Three questions to

Maria Kempe (Assoc. Professor and PI, Nanomedicine and Biomaterials at the Department of Experimental Medical Science, Lund University) about the project “A novel sustainable route to polymer nanoparticles”.

What´s the novelty with this project? 
A sustainable procedure for the synthesis of colloidal polymer nanoparticles is provided. It is based on a phenomenon called the ouzo effect. By utilizing the ouzo effect, we have obviated the need of extensive energy-consuming agitation/mixing and addition of surfactants and other stabilizing agents, which otherwise are required in traditional emulsification methods. Another advantage is that no other solvents than environmentally friendly ones, i.e., water and minute amounts of ethanol, are required. The project has also provided a novel route to molecularly imprinted polymers (MIPs) and provided water-compatible MIP nanoparticles selective for cortisol. The nanoparticles were fabricated by carrying out the ouzo polymerization in presence of cortisol. The nanoparticles were capable of recognizing and binding cortisol in water and showed antibody-like cross-reactivity.

Future implications?
We have demonstrated that a bottom-up approach starting from monomers that are polymerized by free-radical polymerization under the influence of the ouzo phenomenon is a feasible and facile approach to fabricate polymer nanoparticles and that it can be applied also to molecular imprinting. The attractive sustainability features of the ouzo polymerization warrant a wider application. For the industry, the procedure has good potentials to reduce energy consumption and environmental footprint while also reducing production costs.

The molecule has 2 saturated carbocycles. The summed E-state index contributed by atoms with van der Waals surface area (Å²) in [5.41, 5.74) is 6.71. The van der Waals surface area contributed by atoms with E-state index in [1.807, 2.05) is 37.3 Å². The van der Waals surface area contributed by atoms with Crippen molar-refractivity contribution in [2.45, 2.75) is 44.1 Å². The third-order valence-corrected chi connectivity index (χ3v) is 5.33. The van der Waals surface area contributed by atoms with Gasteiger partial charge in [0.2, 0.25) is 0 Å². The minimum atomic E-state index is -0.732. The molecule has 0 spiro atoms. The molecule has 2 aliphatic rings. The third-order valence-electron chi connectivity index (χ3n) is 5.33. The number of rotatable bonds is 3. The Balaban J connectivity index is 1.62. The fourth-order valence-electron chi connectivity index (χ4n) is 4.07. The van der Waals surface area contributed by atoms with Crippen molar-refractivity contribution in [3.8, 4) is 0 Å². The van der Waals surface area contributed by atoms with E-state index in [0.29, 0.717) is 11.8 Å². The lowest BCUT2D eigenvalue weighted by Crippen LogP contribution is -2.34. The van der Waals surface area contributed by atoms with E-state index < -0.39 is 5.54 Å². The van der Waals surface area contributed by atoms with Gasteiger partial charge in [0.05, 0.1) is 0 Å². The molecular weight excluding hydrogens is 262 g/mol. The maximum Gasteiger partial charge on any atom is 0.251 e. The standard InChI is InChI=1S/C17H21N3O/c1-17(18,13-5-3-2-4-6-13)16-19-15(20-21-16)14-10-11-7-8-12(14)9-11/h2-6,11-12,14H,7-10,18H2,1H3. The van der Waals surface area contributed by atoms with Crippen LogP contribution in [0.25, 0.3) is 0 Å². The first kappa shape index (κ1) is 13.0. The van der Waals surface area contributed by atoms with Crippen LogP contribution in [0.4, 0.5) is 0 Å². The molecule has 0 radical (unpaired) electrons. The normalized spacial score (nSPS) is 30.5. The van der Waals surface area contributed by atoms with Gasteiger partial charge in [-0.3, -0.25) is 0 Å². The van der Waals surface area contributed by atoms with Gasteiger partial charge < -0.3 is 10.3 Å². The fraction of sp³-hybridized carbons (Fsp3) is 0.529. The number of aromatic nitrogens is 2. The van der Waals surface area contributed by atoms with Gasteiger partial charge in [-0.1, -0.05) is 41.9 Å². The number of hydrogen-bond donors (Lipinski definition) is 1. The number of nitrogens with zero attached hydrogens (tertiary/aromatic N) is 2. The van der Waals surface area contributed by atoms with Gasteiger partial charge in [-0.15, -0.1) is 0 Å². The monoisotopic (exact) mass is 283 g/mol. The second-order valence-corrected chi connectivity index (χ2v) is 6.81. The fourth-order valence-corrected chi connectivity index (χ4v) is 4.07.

What´s next? 
We are investigating the application of the ouzo polymerization to other types of monomers to fabricate a range of different polymer nanoparticles. An interesting finding with our currently reported nanoparticles is that they show a raspberry-like morphology. Although the existence of the ouzo effect is well-known, the mechanism behind the effect has still not been fully elucidated. We believe that the ouzo polymerization can shed some more light into the mechanism and possibly explain the raspberry-like morphology. We also believe that the ouzo polymerization will be useful for preparing MIP nanoparticles targeted for other templates than cortisol. An obvious next step is to apply our current cortisol-selective nanoparticles as molecular recognition elements (“plastic antibodies”) in assays and sensors and as drug delivery carriers.

For more info about the project please contact Maria Kempe, maria.kempe@med.lu.se

 

 

 

 

 

 

Research highlights from NanoMed North members.

If you would like to share a publication within the nanomedicine area please contact magdalena.almen@medeon.se

Rowan Berries: a potential source for green synthesis of nanoparticles

Green methodologies for nanoparticles production are considered facile, non-toxic, eco-friendly, and economical. In this work, gold and silver nanoparticles were synthesized using aqueous extract of rowanberries. Read more about this work here.
(Ivan Mijakovic, Chalmers)

•  Photo-biodevices and sustainable electrical energy production

Direct transformation of solar energy into electrical energy by means of biological photosynthesis is considered as an attractive option for sustainable electrical energy production. This work shows a novel design for photo-electric biosupercapacitors. Find out more about this research here.
(S Shleev, Mau, K Thulin, Obducat)

Single-cell nanoencapsulation

Single-cell nanoencapsulation
Single-cell encapsulation using metal-phenolic networks (MPNs) is an emerging technique to protect cells from stressors. This work demonstrates, for the first time, MPN coating of algae. Read more about this research here.
(A Boisen, DTU)